Often times start-up ventures have difficulty identifying how to do business in their market. The question of how in this sense is not in absolute terms, but in relative terms. This is important to understand because relative can outweigh absolute in a competitive market. A business can offer a great product at a great price, but how is the “greatness” determined? Is it by absolute measures, or relative? Often it is due to relative measures, as a product is compared to the competition in an open market and therefore the relative advantages of a product determines how it is viewed in the market. For a start-up venture, this is important because they must focus on how to differentiate from the competition, and this is certainly done in a relative manner.
There are many ways we can apply this idea for start-ups, or for any entrepreneurial activity (which is essentially any activity based in growth efforts), but I want to talk a little about it under the framework of the replication-adaptation continuum. I became familiar with this idea in the book “Scaling Up Excellence” by Bob Sutton and Higgy Rao, which was in the context of leading a scaling effort within an organization. We can apply this idea to business development also, with a lot of connection to benchmarking and deciding where to start when in an ambiguous state. The replication-adaptation continuum is basically the idea that a new process can be placed on a continuum where sometimes it is better to replicate from elsewhere and sometimes it is better to adapt and innovate. Obviously for a business this can be applied as well, as innovation is always something that a firm looks to do, even if it is innovation from within.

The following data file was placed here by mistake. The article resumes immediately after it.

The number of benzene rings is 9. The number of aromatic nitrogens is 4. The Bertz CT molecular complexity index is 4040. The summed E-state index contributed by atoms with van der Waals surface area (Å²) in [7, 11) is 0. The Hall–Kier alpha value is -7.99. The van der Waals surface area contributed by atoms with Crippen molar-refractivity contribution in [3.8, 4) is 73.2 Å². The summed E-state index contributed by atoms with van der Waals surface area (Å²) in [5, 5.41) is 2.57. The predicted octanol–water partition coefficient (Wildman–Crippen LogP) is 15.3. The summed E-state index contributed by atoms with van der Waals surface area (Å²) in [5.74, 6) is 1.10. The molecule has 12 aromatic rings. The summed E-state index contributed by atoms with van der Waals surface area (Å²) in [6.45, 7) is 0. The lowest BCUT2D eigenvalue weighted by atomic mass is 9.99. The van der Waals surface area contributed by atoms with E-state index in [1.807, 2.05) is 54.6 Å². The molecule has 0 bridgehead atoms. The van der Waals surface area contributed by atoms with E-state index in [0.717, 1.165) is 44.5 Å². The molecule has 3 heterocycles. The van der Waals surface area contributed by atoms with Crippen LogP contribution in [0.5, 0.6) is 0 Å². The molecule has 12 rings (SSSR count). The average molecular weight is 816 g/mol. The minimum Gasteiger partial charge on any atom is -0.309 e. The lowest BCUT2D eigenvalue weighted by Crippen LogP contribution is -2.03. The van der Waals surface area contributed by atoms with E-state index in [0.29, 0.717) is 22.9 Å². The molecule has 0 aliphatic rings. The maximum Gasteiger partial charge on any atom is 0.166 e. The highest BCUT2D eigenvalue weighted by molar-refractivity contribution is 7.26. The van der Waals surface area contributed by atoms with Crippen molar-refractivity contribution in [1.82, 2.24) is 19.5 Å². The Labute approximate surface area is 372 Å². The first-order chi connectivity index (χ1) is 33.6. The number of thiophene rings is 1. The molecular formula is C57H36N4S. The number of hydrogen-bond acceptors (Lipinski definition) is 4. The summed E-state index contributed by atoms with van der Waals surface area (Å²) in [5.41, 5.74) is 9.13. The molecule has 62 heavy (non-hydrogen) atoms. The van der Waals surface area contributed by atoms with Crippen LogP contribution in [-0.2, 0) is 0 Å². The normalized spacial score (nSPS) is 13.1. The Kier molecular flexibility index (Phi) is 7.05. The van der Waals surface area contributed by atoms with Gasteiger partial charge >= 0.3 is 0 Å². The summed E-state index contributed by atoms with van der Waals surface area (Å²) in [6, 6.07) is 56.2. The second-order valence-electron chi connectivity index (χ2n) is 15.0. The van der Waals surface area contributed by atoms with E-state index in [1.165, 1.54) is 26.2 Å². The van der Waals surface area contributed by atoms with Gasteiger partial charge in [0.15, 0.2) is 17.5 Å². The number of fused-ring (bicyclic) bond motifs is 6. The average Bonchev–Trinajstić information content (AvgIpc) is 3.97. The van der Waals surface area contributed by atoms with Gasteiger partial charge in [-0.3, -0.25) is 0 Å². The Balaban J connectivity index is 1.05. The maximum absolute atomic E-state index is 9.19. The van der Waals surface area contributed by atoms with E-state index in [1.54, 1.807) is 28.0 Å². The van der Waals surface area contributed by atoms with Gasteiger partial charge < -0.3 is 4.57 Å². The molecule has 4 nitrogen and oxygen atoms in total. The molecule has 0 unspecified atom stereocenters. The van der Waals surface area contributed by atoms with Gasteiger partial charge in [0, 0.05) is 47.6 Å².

For an entrepreneurial action, we can take the idea of benchmarking and of replication as a way to help figure out where to start. Maybe you are familiar with the idea of Bright Spots, in context of identifying successful practices, and use them as an appropriate starting place to determine how to move forward. For benchmarking, this can be done by looking at another firm that has done a similar thing and look at what worked or didn’t work and then understand why. This should be sounding like a familiar idea that understanding the market and our competition is vitally important for any firm, but we can take this idea and use it as a way to help determine starting places and next actions. Sometimes we may decide that a given action will be more influenced by replication and other times by adaptation, but we should have reasons for choosing one or the other (in line with System 2 thinking discussed by Daniel Kahneman). Of course, we are always looking for a way to differentiate and gain a competitive advantage, but this does not mean that everything has to be different all the time.